Jacob Zuma. Picture: SUPPLIED
Jacob Zuma. Picture: SUPPLIED

When President Jacob Zuma reportedly attacked the Treasury and Finance Minister Pravin Gordhan last week for depriving government departments of the money they need to pursue their mandates, it was part of the new and poisonous politics of state capture — but also part of an old refrain.

The Treasury has long been a whipping boy for departments or ministers who can’t get the funding they want for their favourite projects. It is too often easy to blame underperformance in achieving the departmental mandate on a lack of money rather than on a lack of political will, sheer incompetence or corruption.

It is true, though, that times are hard in the government, compared with a few years ago. Austerity is the wrong word entirely to describe the situation, because government spending is still growing at above-inflation rates each year, rather than being cut. But, since 2012, there has been a spending ceiling in place that had to be reduced in the face of revenue shortfalls.

In October’s medium-term budget Gordhan proposed to reduce the operating budgets of all national departments 1.1% over the next three years to free up money "to fund critical requirements".

That’s the crucial point: the Treasury’s budget allocations are the product of political decisions made by the president and his Cabinet, not by Gordhan. With the economy hardly growing and limits to how much tax revenue can be squeezed out of it without further weakening growth, the public purse is highly constrained and trade-offs have to be made.

The Cabinet chose to allow a generous public sector pay increase in 2015, which added R60bn to the government’s compensation budget over three years and that money has had to be found somewhere. The steep increase in spending on post-school education and training was also a political decision. That is now one of the fastest-growing items on the government’s spending list, with university subsidies projected to increase at almost 11% a year over the next three years and allocations to the National Student Financial Aid Scheme at 18.5%.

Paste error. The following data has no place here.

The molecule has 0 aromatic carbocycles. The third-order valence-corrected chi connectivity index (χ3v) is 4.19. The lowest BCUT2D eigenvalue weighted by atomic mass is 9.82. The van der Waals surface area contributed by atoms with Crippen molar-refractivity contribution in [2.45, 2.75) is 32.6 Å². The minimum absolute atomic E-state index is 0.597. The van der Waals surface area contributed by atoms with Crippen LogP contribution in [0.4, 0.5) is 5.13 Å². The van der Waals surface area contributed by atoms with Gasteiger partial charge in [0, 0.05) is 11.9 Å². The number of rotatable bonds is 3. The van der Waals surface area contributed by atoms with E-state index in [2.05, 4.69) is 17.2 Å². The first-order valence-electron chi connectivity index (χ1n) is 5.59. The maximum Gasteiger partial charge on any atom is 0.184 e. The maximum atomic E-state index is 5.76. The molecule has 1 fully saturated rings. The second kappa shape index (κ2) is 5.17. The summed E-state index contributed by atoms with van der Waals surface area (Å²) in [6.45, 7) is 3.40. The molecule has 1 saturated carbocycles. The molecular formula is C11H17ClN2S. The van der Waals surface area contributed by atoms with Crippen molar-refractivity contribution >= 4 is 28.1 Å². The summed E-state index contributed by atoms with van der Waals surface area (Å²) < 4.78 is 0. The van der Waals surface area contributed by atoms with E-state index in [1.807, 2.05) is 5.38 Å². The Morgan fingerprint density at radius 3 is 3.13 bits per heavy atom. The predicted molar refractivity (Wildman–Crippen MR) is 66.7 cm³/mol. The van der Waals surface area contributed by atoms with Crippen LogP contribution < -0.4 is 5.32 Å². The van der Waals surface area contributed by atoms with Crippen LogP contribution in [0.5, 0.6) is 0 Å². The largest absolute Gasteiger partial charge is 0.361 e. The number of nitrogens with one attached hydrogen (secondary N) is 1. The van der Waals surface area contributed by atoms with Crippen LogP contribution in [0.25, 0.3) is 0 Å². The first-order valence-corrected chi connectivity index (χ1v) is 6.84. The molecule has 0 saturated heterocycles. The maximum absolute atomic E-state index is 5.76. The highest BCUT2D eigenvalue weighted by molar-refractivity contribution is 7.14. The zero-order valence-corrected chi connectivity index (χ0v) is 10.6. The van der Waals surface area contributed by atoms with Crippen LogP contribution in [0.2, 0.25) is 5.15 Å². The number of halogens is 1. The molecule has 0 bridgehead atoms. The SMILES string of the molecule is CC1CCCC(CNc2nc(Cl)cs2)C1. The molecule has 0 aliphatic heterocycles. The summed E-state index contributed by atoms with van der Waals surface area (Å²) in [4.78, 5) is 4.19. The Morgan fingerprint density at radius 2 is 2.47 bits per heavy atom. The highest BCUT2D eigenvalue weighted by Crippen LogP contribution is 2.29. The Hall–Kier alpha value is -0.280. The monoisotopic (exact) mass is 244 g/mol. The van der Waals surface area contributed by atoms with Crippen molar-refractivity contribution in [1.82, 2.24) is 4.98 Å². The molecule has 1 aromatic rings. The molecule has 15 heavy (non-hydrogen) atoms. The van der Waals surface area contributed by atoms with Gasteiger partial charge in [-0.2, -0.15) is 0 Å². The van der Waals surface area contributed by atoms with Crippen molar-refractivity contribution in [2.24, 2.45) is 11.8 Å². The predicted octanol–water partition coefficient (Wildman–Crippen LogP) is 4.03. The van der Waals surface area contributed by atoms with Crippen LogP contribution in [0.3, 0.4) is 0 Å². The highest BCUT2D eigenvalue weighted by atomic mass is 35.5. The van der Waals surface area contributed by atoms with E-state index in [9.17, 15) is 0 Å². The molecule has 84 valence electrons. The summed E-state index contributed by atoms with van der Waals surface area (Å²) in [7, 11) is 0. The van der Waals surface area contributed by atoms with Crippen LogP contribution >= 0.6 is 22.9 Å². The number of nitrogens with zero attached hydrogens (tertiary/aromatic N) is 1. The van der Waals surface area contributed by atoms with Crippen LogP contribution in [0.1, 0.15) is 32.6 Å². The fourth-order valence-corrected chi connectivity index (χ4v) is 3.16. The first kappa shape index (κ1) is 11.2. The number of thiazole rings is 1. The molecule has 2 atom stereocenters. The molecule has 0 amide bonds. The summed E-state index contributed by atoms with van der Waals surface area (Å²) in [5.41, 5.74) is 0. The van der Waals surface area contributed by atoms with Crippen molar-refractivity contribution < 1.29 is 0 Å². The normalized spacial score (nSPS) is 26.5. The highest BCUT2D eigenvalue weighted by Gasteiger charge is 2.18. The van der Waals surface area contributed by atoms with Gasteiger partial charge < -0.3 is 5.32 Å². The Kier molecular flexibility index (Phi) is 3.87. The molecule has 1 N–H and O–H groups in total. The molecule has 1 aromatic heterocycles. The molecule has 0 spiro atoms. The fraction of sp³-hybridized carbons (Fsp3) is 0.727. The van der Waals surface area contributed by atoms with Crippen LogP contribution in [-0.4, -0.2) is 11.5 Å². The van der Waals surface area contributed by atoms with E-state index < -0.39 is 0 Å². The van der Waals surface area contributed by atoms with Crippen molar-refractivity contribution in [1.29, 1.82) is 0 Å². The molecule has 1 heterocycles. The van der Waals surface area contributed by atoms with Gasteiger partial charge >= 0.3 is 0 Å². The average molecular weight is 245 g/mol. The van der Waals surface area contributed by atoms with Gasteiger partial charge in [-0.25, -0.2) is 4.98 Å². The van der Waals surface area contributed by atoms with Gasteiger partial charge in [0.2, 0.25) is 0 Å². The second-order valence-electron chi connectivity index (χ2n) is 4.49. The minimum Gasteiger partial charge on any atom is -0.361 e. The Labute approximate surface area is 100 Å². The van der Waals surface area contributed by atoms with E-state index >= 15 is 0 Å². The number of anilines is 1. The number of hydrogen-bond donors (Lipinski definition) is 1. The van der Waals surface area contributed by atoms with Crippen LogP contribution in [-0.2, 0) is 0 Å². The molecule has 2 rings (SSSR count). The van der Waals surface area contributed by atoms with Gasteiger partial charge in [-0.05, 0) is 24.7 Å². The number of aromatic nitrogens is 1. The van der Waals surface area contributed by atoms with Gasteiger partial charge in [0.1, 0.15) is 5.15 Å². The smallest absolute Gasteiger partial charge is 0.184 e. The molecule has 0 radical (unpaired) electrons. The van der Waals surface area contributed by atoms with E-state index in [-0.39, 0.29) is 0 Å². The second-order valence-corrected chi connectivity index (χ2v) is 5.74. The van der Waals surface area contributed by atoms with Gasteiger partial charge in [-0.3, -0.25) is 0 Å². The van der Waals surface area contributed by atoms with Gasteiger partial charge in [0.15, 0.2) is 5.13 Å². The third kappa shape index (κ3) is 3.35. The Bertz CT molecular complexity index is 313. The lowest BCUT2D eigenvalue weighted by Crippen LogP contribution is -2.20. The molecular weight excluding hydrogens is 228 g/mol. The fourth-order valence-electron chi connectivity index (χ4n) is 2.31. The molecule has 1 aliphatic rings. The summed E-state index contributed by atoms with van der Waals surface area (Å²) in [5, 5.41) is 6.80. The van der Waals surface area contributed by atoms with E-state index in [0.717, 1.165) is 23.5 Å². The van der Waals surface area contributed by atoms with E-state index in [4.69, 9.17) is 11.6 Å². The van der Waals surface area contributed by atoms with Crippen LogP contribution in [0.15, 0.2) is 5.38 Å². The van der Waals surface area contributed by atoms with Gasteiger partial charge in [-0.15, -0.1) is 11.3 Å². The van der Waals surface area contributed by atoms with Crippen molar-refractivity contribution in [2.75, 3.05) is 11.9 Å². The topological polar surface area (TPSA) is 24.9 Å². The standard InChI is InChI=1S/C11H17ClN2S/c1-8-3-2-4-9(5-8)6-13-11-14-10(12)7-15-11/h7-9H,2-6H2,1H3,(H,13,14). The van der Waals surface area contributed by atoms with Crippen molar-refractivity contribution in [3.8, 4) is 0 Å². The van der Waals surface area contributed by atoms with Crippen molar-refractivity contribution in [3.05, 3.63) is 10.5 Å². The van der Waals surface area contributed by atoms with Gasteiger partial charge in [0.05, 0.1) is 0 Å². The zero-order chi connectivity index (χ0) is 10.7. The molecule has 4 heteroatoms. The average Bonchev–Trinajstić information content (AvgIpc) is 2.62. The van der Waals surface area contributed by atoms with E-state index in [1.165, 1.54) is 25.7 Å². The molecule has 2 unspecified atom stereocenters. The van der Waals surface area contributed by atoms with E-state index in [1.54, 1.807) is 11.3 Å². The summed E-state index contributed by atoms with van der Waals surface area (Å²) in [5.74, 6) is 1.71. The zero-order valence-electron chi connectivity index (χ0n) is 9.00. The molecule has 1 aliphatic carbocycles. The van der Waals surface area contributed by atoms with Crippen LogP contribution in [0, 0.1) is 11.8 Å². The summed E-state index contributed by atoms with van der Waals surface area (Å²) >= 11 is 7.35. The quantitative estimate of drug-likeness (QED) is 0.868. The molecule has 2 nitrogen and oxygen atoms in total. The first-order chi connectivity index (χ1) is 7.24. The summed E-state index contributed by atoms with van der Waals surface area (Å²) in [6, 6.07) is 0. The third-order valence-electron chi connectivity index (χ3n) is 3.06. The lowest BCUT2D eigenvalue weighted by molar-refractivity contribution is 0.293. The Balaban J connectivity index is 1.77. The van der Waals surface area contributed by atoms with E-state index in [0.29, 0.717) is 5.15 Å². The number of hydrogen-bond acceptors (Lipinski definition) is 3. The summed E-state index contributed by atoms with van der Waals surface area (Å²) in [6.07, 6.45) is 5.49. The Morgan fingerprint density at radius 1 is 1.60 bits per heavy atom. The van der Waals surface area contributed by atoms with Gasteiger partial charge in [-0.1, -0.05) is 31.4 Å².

There may be valid political concerns driving these choices and if Cabinet ministers feel legitimately hard done by, they might do better to take up their woes with the higher education minister, the public service administration minister and the president rather than with Gordhan.

That’s the crucial point: the Treasury’s budget allocations are the product of political decisions made by the president and his Cabinet, not by Gordhan

They might look first at whether their departments and provincial departments, which deliver services such as health and education, are spending their allocations as effectively and efficiently as they could and in a way that improves the lives of citizens. All the evidence shows that although SA spends billions of rand on education, for example, the value for money it gets in terms of outcomes is way below par.

Zuma’s reported comments seem to tie in with a growing chorus of voices dismissing the need for fiscal prudence as some kind of plot by the ratings agencies (or "white monopoly capital"?). But the increasingly constrained budgets of recent years have been a response less to ratings agencies than to ever-rising public debt levels — and Zuma and company might want to think about that. Do they really want to be paying bankers and investors more than R160bn a year out of the public purse? That is the amount the government will be spending in the current year to pay the interest on the public debt, which continues to be the fastest-rising item of its expenditure — R13 out of every R100 raised in tax revenue.

If Zuma and his ministers want to do something about that, and make more money available for their pet projects, they might want to focus on what their departments can do to boost the economy’s growth prospects rather than on beating the old Treasury drum.

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